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For some time now, we use the rebase workflow. (create your branch, do some work, rebase on master, push).

It is a great way to have a clean linear history.

But it makes git pull 'illegal' because it does a merge implicitely.

That's tipically something I didn't think about the first times I used git.




> It is a great way to have a clean linear history.

Why is this considered by so many people to be a Good Thing? Engineering is an inherently messy human process, and the repository history should reflect what actually happened. To that end, I've been advocating a merge-based workflow instead:

- The fundamental unit of code review is a branch. - Review feedback is incorporated as additional commits to the branch under review. - The verb used to commit to the trunk or other release series is 'merge --no-ff'.

Under that model, merges are very common, particularly merges from the trunk to the feature being developed. But that's OK, because its what actually happened. When most people perform a 'rebase', they are actually performing a merge, while dropping the metadata for that merge.


Before reading more about rebasing, I wouldn't have an opinion here, but like most things in programming I think it's a matter of philosophy. Do we want the history to be "record of what actually happened" or "story of how your project was made." [0]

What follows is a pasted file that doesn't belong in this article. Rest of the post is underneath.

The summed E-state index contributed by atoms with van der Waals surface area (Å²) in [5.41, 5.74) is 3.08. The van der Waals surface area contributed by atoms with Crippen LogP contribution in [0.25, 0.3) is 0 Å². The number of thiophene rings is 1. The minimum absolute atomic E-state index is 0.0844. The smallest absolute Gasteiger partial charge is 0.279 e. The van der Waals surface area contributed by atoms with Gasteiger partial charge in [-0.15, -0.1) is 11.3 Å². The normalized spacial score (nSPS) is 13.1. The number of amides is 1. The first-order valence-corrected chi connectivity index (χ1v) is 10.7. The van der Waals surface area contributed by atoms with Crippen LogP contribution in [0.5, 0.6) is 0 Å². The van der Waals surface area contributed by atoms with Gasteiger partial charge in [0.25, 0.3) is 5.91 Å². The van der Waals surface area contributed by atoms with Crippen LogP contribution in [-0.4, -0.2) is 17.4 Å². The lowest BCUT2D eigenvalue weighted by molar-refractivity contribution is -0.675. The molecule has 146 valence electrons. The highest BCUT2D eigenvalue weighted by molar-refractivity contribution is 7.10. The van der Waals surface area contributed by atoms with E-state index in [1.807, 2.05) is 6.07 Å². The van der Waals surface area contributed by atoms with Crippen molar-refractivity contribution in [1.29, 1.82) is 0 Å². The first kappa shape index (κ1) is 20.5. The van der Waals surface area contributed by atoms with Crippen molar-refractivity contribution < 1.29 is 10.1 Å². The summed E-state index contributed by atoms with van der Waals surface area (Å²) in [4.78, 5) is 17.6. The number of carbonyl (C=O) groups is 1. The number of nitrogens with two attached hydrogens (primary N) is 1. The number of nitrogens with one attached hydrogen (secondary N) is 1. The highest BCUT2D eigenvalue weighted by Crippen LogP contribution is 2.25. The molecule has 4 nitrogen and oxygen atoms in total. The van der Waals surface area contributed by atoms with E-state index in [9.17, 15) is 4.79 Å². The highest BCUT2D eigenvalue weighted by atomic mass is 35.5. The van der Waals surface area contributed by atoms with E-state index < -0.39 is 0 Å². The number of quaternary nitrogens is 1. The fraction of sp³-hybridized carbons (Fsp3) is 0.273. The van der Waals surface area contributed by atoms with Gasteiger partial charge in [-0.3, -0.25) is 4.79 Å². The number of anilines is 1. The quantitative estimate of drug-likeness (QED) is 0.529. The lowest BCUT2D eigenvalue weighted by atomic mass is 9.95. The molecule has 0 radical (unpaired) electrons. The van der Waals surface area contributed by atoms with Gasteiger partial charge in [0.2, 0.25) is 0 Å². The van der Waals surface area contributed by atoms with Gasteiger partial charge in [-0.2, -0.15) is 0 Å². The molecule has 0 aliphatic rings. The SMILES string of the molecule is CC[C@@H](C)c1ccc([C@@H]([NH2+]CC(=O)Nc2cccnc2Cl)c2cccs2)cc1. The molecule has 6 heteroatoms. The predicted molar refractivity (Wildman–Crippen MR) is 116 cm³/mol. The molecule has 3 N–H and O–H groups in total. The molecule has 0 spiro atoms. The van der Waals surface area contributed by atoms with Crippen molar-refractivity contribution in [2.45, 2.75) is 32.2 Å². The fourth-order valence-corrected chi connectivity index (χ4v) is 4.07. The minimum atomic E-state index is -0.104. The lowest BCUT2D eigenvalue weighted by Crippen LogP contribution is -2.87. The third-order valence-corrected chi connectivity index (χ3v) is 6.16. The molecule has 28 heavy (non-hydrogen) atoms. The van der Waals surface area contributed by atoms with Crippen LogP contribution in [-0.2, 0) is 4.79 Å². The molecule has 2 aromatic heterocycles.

I see merits in both approaches: Rebase seems to be good when you want to focus on the project minus the process, while merging seems to be good when you want to know the process behind the project. For larger projects with multiple contributors, I think the merging approach is better because of the process visibility. For smaller projects with one or two developers, a rebase approach could be "cleaner" when looking through the logs later on.

I'm interested to hear what other's opinion on the topic as well.

[0] - https://git-scm.com/book/en/v2/Git-Branching-Rebasing#Rebase...


It is an interessting analysis. I think you're right saying that its a matter of philosophy after all.

In my experience, the clean linear history can be important when you build a product which is going to be certified since the developement process is key to obtain the certification.

Also, I like the fact you can always reorganize your commits before rebasing, making them more atomic / cleaner.


    git pull --rebase
doesn't merge implicitly and

    git config --global pull.rebase true
will set that as the default `pull` behavior.


Note that

  git config --global pull.rebase true
was added in v1.7.9 - if you're using an earlier version of Git for whatever reason, the config you should be setting is

  git config --global branch.autosetuprebase always


Didn't know that. Thanks




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